Elderflower-infused golden ale


Eldercat bottles

Labels all stuck on.

 Posted by at 9:35 pm
Jun 122016
Transferring the wort to the fermenter

Transferring the wort to the fermenter


Today I brewed my annual Elderflower ale, now that the flowers have started to come out. I aim for a pretty simple sessionable golden ale, not too hoppy so the elderflowers come through, and am aiming for about 4.5%. Nice for a few on a summers day in the garden!

Last year I just used Centennial for bittering and Cascade for all the flavour and aroma, but this year went for a more British ale. I used the same malt bill (3.5 kg pale plus some wheat and a little caramalt and crystal) but used Pacific Gem for bittering (no centennial left), and a mixture of Cascade, Fuggles, East Kent Goldings and Amarillo. I added 3 heads of de-stalked freshly picked elderflowers at the 75C whirlpool stage for 15 mins, before pumping the wort through the cooler into the fermenter. I can’t say I could really smell or taste any elderflower in the wort, but I’ll be adding more at the secondary stage after fermentation, and that is where I’d expect to get more flavour from them.

Once again I was amazed at the efficiency I can get with the Grainfather: 97% pre-boil efficiency (only 0.001 off 100%!), and about 82% brewhouse efficiency. One thing I do wonder about is how the efficiency calculators allow (if they do at all) for the volume change of the wort between boiling and 20C, which is about 1.5L out of 28L pre-boil.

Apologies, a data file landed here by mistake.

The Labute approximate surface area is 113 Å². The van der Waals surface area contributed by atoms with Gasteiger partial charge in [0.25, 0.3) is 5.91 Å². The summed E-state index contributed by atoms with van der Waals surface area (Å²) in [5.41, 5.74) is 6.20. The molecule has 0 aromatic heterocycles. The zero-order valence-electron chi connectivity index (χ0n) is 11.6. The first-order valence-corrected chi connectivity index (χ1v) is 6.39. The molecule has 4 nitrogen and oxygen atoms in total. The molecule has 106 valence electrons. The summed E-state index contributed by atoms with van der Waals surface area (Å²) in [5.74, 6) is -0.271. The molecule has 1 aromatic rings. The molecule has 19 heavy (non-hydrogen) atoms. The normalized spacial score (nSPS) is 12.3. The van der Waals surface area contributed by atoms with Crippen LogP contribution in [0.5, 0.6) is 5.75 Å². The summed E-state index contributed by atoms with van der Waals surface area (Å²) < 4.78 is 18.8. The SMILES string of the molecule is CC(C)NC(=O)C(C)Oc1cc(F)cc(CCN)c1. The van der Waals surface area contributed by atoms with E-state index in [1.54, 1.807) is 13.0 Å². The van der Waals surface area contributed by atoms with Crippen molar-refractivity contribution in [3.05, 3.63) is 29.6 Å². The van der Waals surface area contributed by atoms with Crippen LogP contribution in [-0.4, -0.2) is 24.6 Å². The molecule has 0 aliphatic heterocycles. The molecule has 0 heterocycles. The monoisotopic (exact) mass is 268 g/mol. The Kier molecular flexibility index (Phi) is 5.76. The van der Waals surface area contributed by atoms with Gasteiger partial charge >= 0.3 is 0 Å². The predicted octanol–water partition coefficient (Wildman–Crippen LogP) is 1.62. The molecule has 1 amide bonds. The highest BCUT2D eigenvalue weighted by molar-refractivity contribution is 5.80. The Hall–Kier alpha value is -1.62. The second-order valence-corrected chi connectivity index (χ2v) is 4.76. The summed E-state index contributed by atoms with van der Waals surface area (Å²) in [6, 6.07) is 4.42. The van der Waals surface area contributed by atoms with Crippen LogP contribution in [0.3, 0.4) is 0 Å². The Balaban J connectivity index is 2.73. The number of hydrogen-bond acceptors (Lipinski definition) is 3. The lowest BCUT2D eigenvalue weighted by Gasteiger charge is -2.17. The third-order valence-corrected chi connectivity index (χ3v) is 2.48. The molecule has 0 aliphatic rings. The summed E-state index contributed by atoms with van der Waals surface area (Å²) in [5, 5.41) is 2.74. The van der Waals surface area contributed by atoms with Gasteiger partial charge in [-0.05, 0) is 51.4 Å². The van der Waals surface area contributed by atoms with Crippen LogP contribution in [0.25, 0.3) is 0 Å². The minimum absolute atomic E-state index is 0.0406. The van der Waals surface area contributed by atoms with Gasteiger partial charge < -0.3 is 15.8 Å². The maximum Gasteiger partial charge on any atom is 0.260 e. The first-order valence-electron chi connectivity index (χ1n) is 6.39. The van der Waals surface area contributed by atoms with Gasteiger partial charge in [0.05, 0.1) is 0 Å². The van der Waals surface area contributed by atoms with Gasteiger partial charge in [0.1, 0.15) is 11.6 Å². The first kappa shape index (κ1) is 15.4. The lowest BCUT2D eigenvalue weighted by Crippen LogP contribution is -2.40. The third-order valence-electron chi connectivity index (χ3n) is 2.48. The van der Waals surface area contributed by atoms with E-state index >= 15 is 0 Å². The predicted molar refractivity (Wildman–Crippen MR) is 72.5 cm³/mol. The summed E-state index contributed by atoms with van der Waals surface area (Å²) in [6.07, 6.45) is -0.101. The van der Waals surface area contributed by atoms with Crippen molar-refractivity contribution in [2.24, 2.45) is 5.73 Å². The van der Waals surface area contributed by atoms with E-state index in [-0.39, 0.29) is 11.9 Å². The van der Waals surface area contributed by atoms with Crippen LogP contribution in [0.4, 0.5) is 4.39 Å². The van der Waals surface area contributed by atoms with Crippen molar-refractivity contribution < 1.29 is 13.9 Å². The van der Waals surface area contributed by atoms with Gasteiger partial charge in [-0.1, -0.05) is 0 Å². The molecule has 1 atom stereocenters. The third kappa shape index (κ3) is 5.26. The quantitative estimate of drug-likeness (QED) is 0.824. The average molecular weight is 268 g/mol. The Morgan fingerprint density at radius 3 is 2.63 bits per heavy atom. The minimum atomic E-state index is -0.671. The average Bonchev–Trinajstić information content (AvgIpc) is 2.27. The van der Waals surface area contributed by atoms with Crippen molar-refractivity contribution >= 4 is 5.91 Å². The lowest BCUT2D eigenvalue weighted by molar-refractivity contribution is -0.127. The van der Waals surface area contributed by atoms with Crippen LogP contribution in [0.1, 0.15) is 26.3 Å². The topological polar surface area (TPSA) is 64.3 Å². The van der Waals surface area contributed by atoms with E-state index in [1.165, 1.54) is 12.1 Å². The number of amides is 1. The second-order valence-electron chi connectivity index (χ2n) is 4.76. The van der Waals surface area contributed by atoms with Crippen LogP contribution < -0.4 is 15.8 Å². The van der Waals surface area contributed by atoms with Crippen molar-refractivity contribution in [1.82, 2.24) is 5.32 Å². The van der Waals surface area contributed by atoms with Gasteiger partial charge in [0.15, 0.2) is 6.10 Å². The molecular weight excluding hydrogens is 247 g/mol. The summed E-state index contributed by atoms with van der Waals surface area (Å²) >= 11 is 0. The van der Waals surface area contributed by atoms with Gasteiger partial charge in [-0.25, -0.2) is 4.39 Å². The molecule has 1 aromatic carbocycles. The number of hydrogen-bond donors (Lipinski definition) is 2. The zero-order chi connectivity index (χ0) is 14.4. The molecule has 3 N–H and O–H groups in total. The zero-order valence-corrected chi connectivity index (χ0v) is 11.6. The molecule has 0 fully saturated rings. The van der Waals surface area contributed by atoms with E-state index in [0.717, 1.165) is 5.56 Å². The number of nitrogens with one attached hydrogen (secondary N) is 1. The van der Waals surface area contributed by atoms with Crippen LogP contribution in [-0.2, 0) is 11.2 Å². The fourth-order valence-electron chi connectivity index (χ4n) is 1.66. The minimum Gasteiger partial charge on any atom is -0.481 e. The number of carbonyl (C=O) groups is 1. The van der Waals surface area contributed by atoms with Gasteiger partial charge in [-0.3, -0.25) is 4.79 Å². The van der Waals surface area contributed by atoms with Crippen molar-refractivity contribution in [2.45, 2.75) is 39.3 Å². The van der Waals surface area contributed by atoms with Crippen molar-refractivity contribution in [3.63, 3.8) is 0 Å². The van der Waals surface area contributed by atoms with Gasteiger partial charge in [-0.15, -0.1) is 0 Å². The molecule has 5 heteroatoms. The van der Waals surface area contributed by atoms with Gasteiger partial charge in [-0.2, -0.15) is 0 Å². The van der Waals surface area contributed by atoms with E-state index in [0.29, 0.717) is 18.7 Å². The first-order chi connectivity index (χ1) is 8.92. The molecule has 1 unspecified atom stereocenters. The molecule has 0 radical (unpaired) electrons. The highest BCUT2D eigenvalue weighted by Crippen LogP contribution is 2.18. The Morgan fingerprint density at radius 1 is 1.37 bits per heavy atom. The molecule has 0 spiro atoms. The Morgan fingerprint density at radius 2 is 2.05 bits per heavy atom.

Posted by at 9:48 am
Dec 222015

Brewed Dec 22nd 2015

I made this from a recipe for Fuller’s London Pride in Dave Line’s book ‘Brewing beers like those you buy’, for the ‘Ordinary Bitter’ category of the January Scottish Craft Brewers competition. That, and I wanted to make a good lowish ABV bitter to have on tap. It came out at 4.2% and I kegged most of it.

I squeezed it in just before leaving to go on holiday to California for Christmas, and left it fermenting till I got back in early January. It was probably a bit young for the comp, at only about 3 weeks in the bottle, and it did not score highly, though at a subsequent tasting a few weeks later one of the judges thought it was pretty good.

Come June 2016, it is still pouring nicely, and I really like it. I’d happily make it again.

August 2016: all gone! Need to brew again to refill the keg…

 Posted by at 11:29 pm